All I know is that it blends the hot air before releasing it How does an IR suppressor help an aircraft avoid detection from a missile? Wouldn’t the entire helicopter show up on the IR?
An IR sensor detects objects that are at a higher (or lower but that's not how missiles work) temperature than the surrounding environment, most of the helicopter won't be that much hotter or cooler than the air around it, so wouldn't distinguish it much unless you get very close. Jet engine exhaust is much hotter than the surrounding environment, so it shows up very clearly to an IR sensor from far away.
A suppressor diffuses hot exhaust into a larger air mass, lowering the temperature of the exhaust compared to the surrounding air before the sensor can see it. Lower temperature means less heat for a sensor to see. A suppressor also makes the infra-red picture fuzzier, i.e. less of a distinct point. The lower temperature and fuzzier image decreases the effective range for a sensor, meaning it would have to be closer to detect it. Suppressors often deflect exhaust, pointing it away from where a sensor would be expected to read, or shield the exhaust.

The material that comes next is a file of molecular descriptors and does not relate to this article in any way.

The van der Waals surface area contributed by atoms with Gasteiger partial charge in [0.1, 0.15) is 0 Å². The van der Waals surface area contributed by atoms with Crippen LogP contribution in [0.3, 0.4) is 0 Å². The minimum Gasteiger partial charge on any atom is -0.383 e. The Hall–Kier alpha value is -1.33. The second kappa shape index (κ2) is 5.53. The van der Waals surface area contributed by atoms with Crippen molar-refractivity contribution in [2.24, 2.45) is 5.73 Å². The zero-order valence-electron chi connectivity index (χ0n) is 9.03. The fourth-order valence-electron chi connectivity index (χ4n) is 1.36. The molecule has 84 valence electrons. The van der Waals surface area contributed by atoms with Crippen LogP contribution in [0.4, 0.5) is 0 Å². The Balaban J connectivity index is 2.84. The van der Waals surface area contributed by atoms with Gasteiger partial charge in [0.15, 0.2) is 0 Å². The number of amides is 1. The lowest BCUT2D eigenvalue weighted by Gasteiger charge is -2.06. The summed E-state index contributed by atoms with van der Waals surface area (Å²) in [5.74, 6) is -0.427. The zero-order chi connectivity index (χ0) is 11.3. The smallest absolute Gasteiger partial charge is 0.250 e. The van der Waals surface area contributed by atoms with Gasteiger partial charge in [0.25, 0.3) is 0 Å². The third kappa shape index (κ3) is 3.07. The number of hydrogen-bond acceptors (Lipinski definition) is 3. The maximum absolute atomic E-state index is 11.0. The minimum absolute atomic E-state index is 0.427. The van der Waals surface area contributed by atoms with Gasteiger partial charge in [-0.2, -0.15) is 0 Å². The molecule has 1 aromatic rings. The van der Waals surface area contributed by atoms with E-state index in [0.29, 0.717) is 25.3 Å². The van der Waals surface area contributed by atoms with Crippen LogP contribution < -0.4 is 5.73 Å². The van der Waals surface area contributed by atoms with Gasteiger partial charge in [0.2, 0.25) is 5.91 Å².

Suppressors don't prevent an IR detection in the same way that stealth doesn't prevent radar returns, but a suppressor means you need to get closer.
To add to GdD's fine answer:
The environment provides plenty of different heat sources for the missile to see. To get a target lock, the "signature" of the heatsource has to be of quite a specific kind. Anything simply hotter than the surroundings will not be sufficient. The specifics of the way a missile lock is aquired and maintained is of course classified, but as the example in the picture shows, a quite simple contraption quite effectively reduces the threat of IR missiles.
It mixes the exhaust with cooler air as you described, directs it away from the probable direction of the threat (surface to air) as GdD described and in addition to those, the rotor downwash blends the exhaust gasses even further to make the IR signature fuzzier.